12. Biology of horticultural plant yield formation. Fruit growth, maturation and ripening. Peculiarities of growth and ripening of different types of horticultural plant fruits. Biochemical and physiological changes in the fruit during maturation.
13. Factors affecting yield quantity and quality. Fruit color formation, processes and conditions affecting it. Physiological damage of the fruit during growth and storage, its determining factors and their control possibilities.
14. Horticultural plant dormancy period, its peculiarities. Hardening, frost-hardiness, winter hardiness. Required chilling period. Endodormancy and ecodormancy. Tissue frost damages. Winter hardiness of different parts of the plant. Winter hardiness of different species of plants.
15. Potential impact of climate change on the growth and development of horticultural plants, their yield quality and quantity

16. Biology of storage of horticultural plants (fruits, vegetables, flowers). Aging and senescence of plants and possibilities of its regulation. Climacteric and non-climacteric fruits. Ethylene. Respiration and transpiration. Use of storage regimes and fruit post-harvest treatments to slow down ripening and senescence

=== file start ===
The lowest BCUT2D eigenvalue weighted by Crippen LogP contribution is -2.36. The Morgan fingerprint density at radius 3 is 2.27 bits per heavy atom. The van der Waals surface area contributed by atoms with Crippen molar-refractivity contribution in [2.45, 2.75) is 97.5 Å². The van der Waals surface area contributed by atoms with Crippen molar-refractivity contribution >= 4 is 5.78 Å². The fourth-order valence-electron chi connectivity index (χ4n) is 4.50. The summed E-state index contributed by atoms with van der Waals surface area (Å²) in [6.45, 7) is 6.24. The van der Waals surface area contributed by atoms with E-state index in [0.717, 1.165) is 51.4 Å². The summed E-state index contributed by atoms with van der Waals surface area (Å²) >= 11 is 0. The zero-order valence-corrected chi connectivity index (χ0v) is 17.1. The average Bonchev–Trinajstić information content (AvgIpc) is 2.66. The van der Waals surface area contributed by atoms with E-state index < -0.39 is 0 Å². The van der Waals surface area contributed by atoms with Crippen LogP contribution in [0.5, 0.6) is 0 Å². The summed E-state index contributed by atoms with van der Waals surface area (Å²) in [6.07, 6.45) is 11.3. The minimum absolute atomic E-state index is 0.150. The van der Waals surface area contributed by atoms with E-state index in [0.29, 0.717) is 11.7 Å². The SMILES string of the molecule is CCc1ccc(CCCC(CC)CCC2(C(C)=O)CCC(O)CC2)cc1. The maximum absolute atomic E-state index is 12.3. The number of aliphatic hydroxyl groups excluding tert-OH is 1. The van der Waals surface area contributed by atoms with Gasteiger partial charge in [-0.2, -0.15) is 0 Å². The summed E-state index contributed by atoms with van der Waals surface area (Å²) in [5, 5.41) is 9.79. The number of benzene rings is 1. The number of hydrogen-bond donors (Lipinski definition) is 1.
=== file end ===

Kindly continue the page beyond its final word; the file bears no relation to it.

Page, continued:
Requirements for awarding credit points

An exam.

Students, who have successfully presented their presentation in the seminars and submited and presented an essay, can pass the exam.

Description of the organization and tasks of students’ independent work

1. Each student prepares a presentation (research of scientific and professional literature) for a seminar on the topic, agreed with the lecturer, from the course content. The work is presented to the student group at the seminar. Approximate length of presentation is 30 minutes. The student should be able to answer questions, discuss the topic and justify his / her opinion.

2. The student does literature review on the topic from the course content, agreed with the lecturer, and submits it in the form of the essay. Volume: 10-20 pages, at least 10 sources of literature are used, at least 50% of which are scientific publications. The main findings of this review are presented by the student in a short presentation (up to 15 minutes), student can discuss the given topic and answer the questions reasonably

Criteria for Evaluating Learning Outcomes